What is a “newcomer”?

What is a “newcomer”? This is a term used in Canadian immigration and settlement contexts but it defies easy meaning.

For some a newcomer is someone who has immigrated to Canada but has not yet become a Canadian Citizen. Since the Canadian citizenship process can take 5 or 6 years (or longer), a newcomer is usually someone who has been in Canada for less than 6 years.

For others being a newcomer can last a very long time and is a subjective notion. They just do not feel like they are at “home” even after decades in Canada and “home” is their country of origin.

Yet another layer or complexity is added to the whole idea of a newcomer, when you consider the perspective of Canada’s aboriginal communities. The City of Vancouver recently passed a resolution that it was on unceded traditional territory of the Musqueam, Squamish and Tsleil-Waututh First Nations

This makes all who have come to Vancouver, other than the original aboriginal communities, newcomers.

The City of Vancouver (COV) has been grappling with these and other immigration related issues over the past few years with the creation of a Mayors Task Force on Immigration (or Working Group, depending on the Mayor) (MWGI) since the last year of Mayor Campbell being Mayor, in 2005. I have been fortunate enough to serve as a member of the Mayors Working Group on Immigration over the course of three Mayors – Campbell, Sullivan and Robertson. In its 2007 Report to Vancouver City Council, the MWGI passed a “Vision and Value Statement Concerning Immigrants and Refugees” that in part noted that the First Nations were the “initial occupants” of Canada.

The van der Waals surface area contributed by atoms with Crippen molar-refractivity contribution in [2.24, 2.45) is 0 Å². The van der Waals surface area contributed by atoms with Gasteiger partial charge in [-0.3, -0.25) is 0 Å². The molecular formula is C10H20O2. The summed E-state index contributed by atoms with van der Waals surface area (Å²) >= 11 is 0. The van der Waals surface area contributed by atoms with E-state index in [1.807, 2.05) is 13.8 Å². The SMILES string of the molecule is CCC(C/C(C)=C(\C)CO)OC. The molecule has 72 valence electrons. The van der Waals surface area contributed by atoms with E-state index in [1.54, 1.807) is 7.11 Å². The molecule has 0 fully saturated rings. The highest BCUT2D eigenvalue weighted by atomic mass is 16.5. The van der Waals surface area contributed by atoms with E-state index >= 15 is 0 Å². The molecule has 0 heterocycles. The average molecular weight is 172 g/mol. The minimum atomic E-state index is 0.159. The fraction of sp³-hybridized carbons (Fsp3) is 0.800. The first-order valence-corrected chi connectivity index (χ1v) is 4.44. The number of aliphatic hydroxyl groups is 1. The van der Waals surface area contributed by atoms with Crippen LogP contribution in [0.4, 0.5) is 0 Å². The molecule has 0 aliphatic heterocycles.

Since 2005, the COV has published three guides to assist in trying to understand the complex issues related to immigrants, refugees and aboriginal communities.

In 2011, the COV published “Vancouver Dialogues – First Nations, Urban Aboriginal and Immigrant Communities” as a record of the Vancouver Dialogues project. A project which through talking circles, in depth interviews, community visits and more had tried to build bridges of understanding between Vancouver’s various resident communities. I was the writer of the report.

In 2014 the COV published “First Peoples: A Guide for Newcomers” which notes that it grew out of the Dialogues Project of 2011. An interactive guide, it links to various web based resources, such as Thomas King’s provocative “I’m Not the Indian You Had in Mind” at page 37 under “Further Resources”.

In 2014, the COV also updated its popular “Newcomers Guide” by publishing on line (and a very limited print run) of “Growing Roots – A Newcomer’s Guide to Vancouver“. The Growing Roots guide has many web resources such as videos, interviews and graphic created only for the web.

With each guide, the COV has continued to emphasize the reader’s experience and included increasing web content.

As for the issue of what is a “newcomer”? Read the guides and make up your own mind.